Earlier today, The Canadian Press reported that a group of doctors and scientists secretly tested the ventilation in several classrooms in Montreal schools in an attempt to determine how easily COVID-19 can spread in the premises. The results are alarming, to say the least.
A total of twelve teachers was asked to test the air in twenty-five classrooms in Montreal-area schools using machines referred to as CO2Meter and CO2Mini.
According to the results, three out of four classes tested poorly with CO2 levels exceeding the acceptable level of 700 to 800 ppm.
In some classrooms, the level reached more than 2,100 PPM, the authors say.
“Imagine the scale of the situation if we tested the classes assiduously with real experts,'' said internist Marie-Michelle Bellon. “With the freezing cold that will soon make it impossible to open windows, we are worried that schools will fuel the pandemic even more.”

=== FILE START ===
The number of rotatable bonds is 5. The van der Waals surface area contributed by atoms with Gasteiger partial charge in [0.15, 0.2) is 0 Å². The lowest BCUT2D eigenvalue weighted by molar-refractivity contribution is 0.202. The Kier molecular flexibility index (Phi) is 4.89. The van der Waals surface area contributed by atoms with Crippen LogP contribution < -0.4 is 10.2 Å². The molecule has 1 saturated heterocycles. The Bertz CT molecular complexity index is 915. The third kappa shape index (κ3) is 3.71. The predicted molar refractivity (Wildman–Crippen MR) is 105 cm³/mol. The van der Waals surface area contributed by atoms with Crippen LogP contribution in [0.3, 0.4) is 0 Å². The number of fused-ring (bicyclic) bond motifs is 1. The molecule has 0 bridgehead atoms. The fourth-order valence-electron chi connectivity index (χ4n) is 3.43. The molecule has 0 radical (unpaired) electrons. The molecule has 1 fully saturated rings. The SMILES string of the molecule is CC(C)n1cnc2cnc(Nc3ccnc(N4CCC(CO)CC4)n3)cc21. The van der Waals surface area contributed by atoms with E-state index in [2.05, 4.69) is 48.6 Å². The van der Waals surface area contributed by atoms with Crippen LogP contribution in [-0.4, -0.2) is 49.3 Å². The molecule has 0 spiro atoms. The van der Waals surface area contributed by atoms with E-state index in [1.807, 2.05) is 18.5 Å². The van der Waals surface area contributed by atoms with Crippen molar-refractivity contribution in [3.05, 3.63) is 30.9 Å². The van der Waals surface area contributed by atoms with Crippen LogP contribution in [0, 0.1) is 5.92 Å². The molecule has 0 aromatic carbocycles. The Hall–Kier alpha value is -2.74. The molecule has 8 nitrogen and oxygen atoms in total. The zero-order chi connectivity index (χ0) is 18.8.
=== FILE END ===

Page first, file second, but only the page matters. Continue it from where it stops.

Meanwhile, Quebec solidaire (QS) spokesperson Gabriel Nadeau-Dubois added that the study proves in order to stop the spread of the virus, schools should be equipped with portable air purifiers as soon as possible.
Last spring, members of COVID-STOP asked the government to make masks mandatory in indoor spaces, including schools. The group says Premier François Legault is ignoring science by allowing CO2 levels of 1,100 PPM in some classrooms.
1,999 schools in Quebec have at least one positive COVID-19 case
The news comes the day the Quebec government is reporting a total of 1,999 schools across the province have at least one positive COVID-19 case. There are currently 3,438 active cases in the province, 2,793 active cases among students, and 645 among staff members.
The numbers unveiled by the province’s education board consist of pre-school, elementary, high school, and trade schools throughout Quebec.
Since the start of the school year, there have been 10,434 cases reported in schools. As a result, 1,139 classes have been cancelled across the province since the beginning of September.